And you kind of talked about this, because you are talking about producing better patient outcomes and using data analytics to help drive that. But you’re also part of that larger ecosystem of healthcare providers. How do you integrate the data that you’re collecting about people and that you’re using to help them with your part of their healthcare process with all those other different components successfully, so that maybe it’s not just the script data, it’s not just that patient data, but that’s shared back with doctors, or that’s shared with the hospital, or the interactions that the doctor notes are shared with you. How do you do that as part of that organization, but do it in a way that doesn’t compromise security of the data, privacy of the data? But also everybody is on first party data now, so you need some sharing, but you also need the rights to protect your IP. How do you balance that from an IT perspective or from a technology perspective?
Mike Maresca: Well, first and foremost, I can go back to…privacy is top of mind. I think we’re best in class in that, so I’ll just put that right out there.
In terms of how we share data that’s by patient and customer consent and their ability to opt in to those programs. That is an evolving space as the health community gets more connected, again, putting the customer at the center, but that is being driven by some of the customer consent. And we don’t do anything without the customer’s approval on that. We do have a growing network of partnerships. VillageMD is certainly one of them that we partner across, again, with consent of sharing the data across that partnership and driving better outcomes. There are care gaps. There are…certainly when doctors share data with us in terms of filling prescriptions, that’s all shared. I think it’s all about driving that outcome for the patient.
Bill Detwiler: I’m not trying to put you on the spot in terms of the privacy and security. It’s to me, as someone who’s been in tech their whole lives, I see that interconnectivity as a positive and being able to, and honestly, anymore being essential to driving those positive outcomes. I had two elderly relatives that I was their primary care provider for, and it could be a challenge for me, for their various doctors that they would see, the various pharmacies, sometimes they would go to, that they didn’t have a complete picture. And so that’s why I’m always interested to hear the roadmaps for organizations in the space around that, around this interoperability and being able to sort of convince people, Hey, look, I know we want to keep this private and we do, but you can get a better result if you’re willing and we can prove to you, it’s better for your health to have everybody kind of in the know.
So, I was thinking more bigger picture. Is that something, those big picture interconnections that you talk to other IT folks, other CTOs and leaders in the healthcare industry and do you think just in general that it sounds like that’s the way in general, the industry is thinking that we need to go and hopefully we can convince people. Not convince, but just share with people, look, there’s positive outcomes from doing this and to help overcome some of the, maybe the reluctance that I guess certain segments of the population might have at that.
Mike Maresca: Yeah. There’s reluctance there. And I can just point to, earlier this month, our new CEO, Roz Brewer, had mentioned that customer centric health strategy, and I’m real excited about that. It’s going to delve into some of those challenges that we see from an industry perspective. How do you…so for instance, critical services that are needed, how you engage the customer, and certainly it’ll actually start to address the data and the privacy. So that is something we’re still evolving, but I think some of the next steps that we’re going to be taking as a strategy will help us figure that out. And it is going to, as you mentioned, it is going to be an ecosystem of providers that are going to play a part of driving it holistically for the customer.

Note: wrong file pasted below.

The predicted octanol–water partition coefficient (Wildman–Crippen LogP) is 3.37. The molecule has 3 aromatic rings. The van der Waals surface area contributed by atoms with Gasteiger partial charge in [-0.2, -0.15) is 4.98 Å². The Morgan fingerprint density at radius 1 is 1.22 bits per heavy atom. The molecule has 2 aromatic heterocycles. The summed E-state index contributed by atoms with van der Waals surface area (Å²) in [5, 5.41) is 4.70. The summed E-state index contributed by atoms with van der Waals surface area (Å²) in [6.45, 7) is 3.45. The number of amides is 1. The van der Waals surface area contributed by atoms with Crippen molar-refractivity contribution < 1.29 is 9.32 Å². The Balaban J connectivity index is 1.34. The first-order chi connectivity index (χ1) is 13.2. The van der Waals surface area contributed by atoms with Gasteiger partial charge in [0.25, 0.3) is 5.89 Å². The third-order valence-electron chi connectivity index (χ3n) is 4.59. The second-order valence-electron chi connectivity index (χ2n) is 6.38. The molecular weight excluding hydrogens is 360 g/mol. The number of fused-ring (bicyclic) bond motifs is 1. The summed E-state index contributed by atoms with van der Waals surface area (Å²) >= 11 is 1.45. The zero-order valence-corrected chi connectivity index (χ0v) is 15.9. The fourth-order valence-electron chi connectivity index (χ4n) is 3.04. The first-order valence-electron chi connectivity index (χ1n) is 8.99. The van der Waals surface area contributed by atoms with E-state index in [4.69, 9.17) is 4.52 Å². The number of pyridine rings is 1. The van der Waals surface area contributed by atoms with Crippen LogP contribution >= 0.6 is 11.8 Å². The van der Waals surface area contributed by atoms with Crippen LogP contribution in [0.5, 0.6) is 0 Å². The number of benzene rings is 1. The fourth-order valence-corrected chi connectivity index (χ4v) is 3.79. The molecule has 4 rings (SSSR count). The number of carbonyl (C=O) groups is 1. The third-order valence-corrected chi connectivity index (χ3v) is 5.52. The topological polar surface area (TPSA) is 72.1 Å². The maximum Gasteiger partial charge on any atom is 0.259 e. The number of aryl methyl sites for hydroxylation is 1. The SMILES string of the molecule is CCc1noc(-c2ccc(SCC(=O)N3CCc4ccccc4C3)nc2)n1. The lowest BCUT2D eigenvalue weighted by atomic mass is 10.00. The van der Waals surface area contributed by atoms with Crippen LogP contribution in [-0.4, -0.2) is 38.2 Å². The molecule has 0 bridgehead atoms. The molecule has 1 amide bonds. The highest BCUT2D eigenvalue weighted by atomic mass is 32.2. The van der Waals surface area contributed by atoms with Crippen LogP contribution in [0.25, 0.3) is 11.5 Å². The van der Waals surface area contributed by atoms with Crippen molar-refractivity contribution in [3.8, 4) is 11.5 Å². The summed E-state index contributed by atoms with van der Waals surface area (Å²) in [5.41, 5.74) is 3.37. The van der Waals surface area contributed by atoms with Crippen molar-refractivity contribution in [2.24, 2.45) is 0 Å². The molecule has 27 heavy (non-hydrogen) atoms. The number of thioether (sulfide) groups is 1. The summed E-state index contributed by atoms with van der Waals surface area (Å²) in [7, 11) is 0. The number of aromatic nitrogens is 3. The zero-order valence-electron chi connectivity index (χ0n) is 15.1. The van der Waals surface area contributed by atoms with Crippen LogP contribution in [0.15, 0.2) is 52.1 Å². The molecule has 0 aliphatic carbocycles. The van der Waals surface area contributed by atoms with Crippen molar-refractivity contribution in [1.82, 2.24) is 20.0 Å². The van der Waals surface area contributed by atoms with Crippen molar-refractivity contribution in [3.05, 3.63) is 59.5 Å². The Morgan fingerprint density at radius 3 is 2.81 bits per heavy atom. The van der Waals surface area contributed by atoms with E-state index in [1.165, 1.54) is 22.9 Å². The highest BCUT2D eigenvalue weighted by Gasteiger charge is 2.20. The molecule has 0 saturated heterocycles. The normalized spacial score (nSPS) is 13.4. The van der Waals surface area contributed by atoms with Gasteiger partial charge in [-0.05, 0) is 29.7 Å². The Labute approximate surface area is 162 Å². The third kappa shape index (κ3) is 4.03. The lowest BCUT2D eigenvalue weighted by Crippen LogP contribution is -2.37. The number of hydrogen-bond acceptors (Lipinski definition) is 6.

Challenges facing today’s CIOs: Attracting top talent and keeping up with the speed of business
Bill Detwiler: I have to ask you as a CTO, I know I’m running out of time with you, and this doesn’t have to relate to WBA, but as a CTO right now, what keeps you up at night? What are those challenges that you face that other CTOs are facing right now? And how are you addressing them?
Mike Maresca: A few things top of mind would be, keeping up with speed of our business. The last 18 months we have seen dramatic change in accelerating how we use technology to drive our business forward. That’s required us to look externally in some of the partnerships I mentioned earlier, but also internally, how do we guide? How do we develop? How do we invest? Because it is just driving dramatic change and the competitive landscape that’s out there. And how do we keep up the speed of our business as we look internally, do I have the right talent? Talent has been a premium lately, I think it’s not just WBA, but every company is looking at how they digitalize their services and we’re no different, but I think from an industry perspective, and IT, is driven a premium on talent and a talent is so important in terms of what we drive from a capability perspective and how we reimagine our future every day.
So I think it’s that, it’s the speed at which our business even getting out front and trying to drive it with some innovation ideas, but also the talent that we have at WBA and how we continue to improve upon it. We have a fantastic team, that was one of the joys of changing jobs. I left a great company. I joined a great company with a great team that delivered amazing things through the pandemic. I’ve only been here 15 months and I’ve come to appreciate the hard work and dedication of our team members, both in IT, as well as the business. So, I’m super excited about the team that we have. We need to continue to evolve it because that’s really what our business requires. But I would say on the talent side, that’s something that we’re real focused on, especially as we explore some of these new technologies.